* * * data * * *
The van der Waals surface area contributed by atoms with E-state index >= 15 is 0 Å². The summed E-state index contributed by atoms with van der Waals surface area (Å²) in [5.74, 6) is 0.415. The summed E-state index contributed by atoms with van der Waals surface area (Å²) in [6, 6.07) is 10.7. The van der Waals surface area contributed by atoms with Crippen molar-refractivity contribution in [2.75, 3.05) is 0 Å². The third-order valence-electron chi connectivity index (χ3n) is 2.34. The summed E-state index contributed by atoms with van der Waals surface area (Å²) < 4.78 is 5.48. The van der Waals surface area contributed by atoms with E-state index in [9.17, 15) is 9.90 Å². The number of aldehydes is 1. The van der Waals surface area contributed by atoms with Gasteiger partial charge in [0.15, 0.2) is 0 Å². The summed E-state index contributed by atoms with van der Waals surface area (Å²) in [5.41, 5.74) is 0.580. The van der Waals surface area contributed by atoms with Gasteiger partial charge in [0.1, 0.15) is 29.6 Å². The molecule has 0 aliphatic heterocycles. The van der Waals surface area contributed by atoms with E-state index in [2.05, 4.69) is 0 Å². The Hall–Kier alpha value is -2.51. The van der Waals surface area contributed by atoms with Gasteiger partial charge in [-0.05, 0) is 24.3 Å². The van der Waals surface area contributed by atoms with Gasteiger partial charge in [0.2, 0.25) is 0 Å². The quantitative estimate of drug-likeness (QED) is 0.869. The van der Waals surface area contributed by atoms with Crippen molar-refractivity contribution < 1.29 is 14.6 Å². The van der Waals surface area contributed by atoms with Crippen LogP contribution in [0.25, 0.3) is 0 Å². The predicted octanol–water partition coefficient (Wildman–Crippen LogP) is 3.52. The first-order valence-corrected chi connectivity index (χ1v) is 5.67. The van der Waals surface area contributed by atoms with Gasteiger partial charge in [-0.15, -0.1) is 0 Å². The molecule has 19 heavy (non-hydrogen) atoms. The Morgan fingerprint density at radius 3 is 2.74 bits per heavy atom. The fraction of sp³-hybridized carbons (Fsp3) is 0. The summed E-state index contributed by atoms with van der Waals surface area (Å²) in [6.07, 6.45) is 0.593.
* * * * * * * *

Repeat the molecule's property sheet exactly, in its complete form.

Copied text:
The van der Waals surface area contributed by atoms with E-state index >= 15 is 0 Å². The summed E-state index contributed by atoms with van der Waals surface area (Å²) in [5.74, 6) is 0.415. The summed E-state index contributed by atoms with van der Waals surface area (Å²) in [6, 6.07) is 10.7. The van der Waals surface area contributed by atoms with Crippen molar-refractivity contribution in [2.75, 3.05) is 0 Å². The third-order valence-electron chi connectivity index (χ3n) is 2.34. The summed E-state index contributed by atoms with van der Waals surface area (Å²) < 4.78 is 5.48. The van der Waals surface area contributed by atoms with E-state index in [9.17, 15) is 9.90 Å². The number of aldehydes is 1. The van der Waals surface area contributed by atoms with Gasteiger partial charge in [0.15, 0.2) is 0 Å². The summed E-state index contributed by atoms with van der Waals surface area (Å²) in [5.41, 5.74) is 0.580. The van der Waals surface area contributed by atoms with Gasteiger partial charge in [0.1, 0.15) is 29.6 Å². The molecule has 0 aliphatic heterocycles. The van der Waals surface area contributed by atoms with E-state index in [2.05, 4.69) is 0 Å². The Hall–Kier alpha value is -2.51. The van der Waals surface area contributed by atoms with Gasteiger partial charge in [-0.05, 0) is 24.3 Å². The van der Waals surface area contributed by atoms with Gasteiger partial charge in [0.2, 0.25) is 0 Å². The quantitative estimate of drug-likeness (QED) is 0.869. The van der Waals surface area contributed by atoms with Crippen molar-refractivity contribution < 1.29 is 14.6 Å². The van der Waals surface area contributed by atoms with Crippen LogP contribution in [0.25, 0.3) is 0 Å². The predicted octanol–water partition coefficient (Wildman–Crippen LogP) is 3.52. The first-order valence-corrected chi connectivity index (χ1v) is 5.67. The van der Waals surface area contributed by atoms with Gasteiger partial charge in [-0.15, -0.1) is 0 Å². The molecule has 19 heavy (non-hydrogen) atoms. The Morgan fingerprint density at radius 3 is 2.74 bits per heavy atom. The fraction of sp³-hybridized carbons (Fsp3) is 0. The summed E-state index contributed by atoms with van der Waals surface area (Å²) in [6.07, 6.45) is 0.593.